Language is one of the most complex and important tools of International Trade. As in any complex and sophisticated business, small changes in wording can have a major impact on all aspects of a business agreement.
Word definitions often differ from industry to industry. This is especially true of global trade. Where such fundamental phrases as "delivery" can have a far different meaning in the business than in the rest of the world.
For business terminology to be effective, phrases must mean the same thing throughout the industry. That is why the International Chamber of Commerce created "Incoterms" in 1936.
Incoterms are designed to create a bridge between different members of the industry by acting as a uniform language they can use. Each Incoterm refers to a type of agreement for the purchase and shipping of goods internationally.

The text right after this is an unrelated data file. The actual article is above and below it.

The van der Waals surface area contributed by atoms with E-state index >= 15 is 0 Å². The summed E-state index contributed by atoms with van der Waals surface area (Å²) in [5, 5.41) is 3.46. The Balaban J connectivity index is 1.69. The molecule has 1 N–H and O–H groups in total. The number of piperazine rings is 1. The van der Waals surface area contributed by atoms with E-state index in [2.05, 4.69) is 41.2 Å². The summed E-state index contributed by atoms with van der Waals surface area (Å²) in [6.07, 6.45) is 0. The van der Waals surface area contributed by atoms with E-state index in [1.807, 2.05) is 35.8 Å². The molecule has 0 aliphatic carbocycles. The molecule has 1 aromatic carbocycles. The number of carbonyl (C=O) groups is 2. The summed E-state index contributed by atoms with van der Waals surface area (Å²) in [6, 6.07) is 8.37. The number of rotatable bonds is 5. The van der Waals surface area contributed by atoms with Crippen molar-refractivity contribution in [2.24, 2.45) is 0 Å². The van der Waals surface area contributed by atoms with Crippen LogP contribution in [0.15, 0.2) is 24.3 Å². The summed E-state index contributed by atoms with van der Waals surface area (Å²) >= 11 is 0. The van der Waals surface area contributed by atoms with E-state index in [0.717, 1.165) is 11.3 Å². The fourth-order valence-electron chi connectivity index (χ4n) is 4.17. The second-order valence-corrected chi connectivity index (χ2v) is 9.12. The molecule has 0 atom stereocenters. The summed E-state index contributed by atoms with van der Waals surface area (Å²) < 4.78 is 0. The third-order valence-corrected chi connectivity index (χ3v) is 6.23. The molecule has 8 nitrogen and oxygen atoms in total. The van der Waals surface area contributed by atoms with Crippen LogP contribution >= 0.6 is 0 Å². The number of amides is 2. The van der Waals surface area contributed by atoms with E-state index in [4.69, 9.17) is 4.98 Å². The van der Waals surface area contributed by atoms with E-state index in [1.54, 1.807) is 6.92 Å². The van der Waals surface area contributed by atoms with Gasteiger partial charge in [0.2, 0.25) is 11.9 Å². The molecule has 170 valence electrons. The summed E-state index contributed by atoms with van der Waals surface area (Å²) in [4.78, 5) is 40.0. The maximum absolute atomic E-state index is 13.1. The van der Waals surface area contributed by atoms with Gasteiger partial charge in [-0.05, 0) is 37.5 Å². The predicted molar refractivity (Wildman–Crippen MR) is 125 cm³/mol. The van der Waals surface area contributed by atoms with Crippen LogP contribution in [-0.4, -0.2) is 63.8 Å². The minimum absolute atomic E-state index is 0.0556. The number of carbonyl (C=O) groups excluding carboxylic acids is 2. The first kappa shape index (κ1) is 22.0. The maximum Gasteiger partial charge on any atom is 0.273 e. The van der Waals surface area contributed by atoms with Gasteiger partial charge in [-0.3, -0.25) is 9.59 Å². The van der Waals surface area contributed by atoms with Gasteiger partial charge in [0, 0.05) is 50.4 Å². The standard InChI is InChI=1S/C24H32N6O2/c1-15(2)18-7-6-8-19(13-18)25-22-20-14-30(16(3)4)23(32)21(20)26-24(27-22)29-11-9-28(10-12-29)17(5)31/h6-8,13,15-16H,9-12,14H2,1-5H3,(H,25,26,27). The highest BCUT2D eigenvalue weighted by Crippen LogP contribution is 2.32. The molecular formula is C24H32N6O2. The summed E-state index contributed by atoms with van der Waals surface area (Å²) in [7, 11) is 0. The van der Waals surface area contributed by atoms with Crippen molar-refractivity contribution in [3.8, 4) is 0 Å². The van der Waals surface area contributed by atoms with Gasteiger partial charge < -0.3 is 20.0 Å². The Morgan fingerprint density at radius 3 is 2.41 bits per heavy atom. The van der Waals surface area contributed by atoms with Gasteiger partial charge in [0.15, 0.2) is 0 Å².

There are 13 different incoterms terms, each of which helps users deal with different situations involving the movement of goods. For example, the term FCA is often used with shipments involving Ro/Ro or container transport; DDU assists with situations found in intermodal or courier service-based shipments.
Incoterms also deal with the documentation required for global trade, specifying which parties are responsible for which documents.
Determining the paperwork required to move a shipment is an important job, since requirements vary so much between countries.
Two items, however, are standard: the commercial invoice and the packing list.
Incoterms were created primarily for people inside the world of global trade. Outsiders frequently find them difficult to understand. Seemingly common words such as "responsibility" and "delivery" have different meanings in global trade than they do in other situations.More about Incoterms
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